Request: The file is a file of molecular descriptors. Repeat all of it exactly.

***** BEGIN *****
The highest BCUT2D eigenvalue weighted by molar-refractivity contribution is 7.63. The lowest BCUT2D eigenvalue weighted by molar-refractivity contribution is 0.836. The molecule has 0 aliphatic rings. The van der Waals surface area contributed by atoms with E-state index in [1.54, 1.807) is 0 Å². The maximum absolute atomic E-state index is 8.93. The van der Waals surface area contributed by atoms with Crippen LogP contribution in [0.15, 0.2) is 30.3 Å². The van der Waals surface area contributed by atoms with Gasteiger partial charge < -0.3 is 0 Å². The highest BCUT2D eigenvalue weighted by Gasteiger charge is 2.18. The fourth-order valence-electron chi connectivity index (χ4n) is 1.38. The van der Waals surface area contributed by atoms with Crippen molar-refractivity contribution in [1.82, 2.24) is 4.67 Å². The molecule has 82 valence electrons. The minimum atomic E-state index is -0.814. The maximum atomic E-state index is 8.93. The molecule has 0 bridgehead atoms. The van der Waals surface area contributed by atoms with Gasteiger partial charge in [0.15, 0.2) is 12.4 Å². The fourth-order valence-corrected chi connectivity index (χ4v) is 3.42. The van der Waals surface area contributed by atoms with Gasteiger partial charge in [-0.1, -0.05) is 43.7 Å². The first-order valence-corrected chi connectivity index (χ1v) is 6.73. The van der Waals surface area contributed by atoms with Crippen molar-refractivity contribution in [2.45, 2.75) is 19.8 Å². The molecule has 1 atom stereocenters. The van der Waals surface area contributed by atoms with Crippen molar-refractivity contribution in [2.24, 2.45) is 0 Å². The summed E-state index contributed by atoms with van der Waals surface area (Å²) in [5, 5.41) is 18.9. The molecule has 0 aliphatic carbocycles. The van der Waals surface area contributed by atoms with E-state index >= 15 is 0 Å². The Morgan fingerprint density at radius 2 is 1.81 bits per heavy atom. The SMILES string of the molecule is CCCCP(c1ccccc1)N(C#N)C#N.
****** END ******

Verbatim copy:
The highest BCUT2D eigenvalue weighted by molar-refractivity contribution is 7.63. The lowest BCUT2D eigenvalue weighted by molar-refractivity contribution is 0.836. The molecule has 0 aliphatic rings. The van der Waals surface area contributed by atoms with E-state index in [1.54, 1.807) is 0 Å². The maximum absolute atomic E-state index is 8.93. The van der Waals surface area contributed by atoms with Crippen LogP contribution in [0.15, 0.2) is 30.3 Å². The van der Waals surface area contributed by atoms with Gasteiger partial charge < -0.3 is 0 Å². The highest BCUT2D eigenvalue weighted by Gasteiger charge is 2.18. The fourth-order valence-electron chi connectivity index (χ4n) is 1.38. The van der Waals surface area contributed by atoms with Crippen molar-refractivity contribution in [1.82, 2.24) is 4.67 Å². The molecule has 82 valence electrons. The minimum atomic E-state index is -0.814. The maximum atomic E-state index is 8.93. The molecule has 0 bridgehead atoms. The van der Waals surface area contributed by atoms with Gasteiger partial charge in [0.15, 0.2) is 12.4 Å². The fourth-order valence-corrected chi connectivity index (χ4v) is 3.42. The van der Waals surface area contributed by atoms with Gasteiger partial charge in [-0.1, -0.05) is 43.7 Å². The first-order valence-corrected chi connectivity index (χ1v) is 6.73. The van der Waals surface area contributed by atoms with Crippen molar-refractivity contribution in [2.45, 2.75) is 19.8 Å². The molecule has 1 atom stereocenters. The van der Waals surface area contributed by atoms with Crippen molar-refractivity contribution in [2.24, 2.45) is 0 Å². The summed E-state index contributed by atoms with van der Waals surface area (Å²) in [5, 5.41) is 18.9. The molecule has 0 aliphatic carbocycles. The van der Waals surface area contributed by atoms with E-state index >= 15 is 0 Å². The Morgan fingerprint density at radius 2 is 1.81 bits per heavy atom. The SMILES string of the molecule is CCCCP(c1ccccc1)N(C#N)C#N.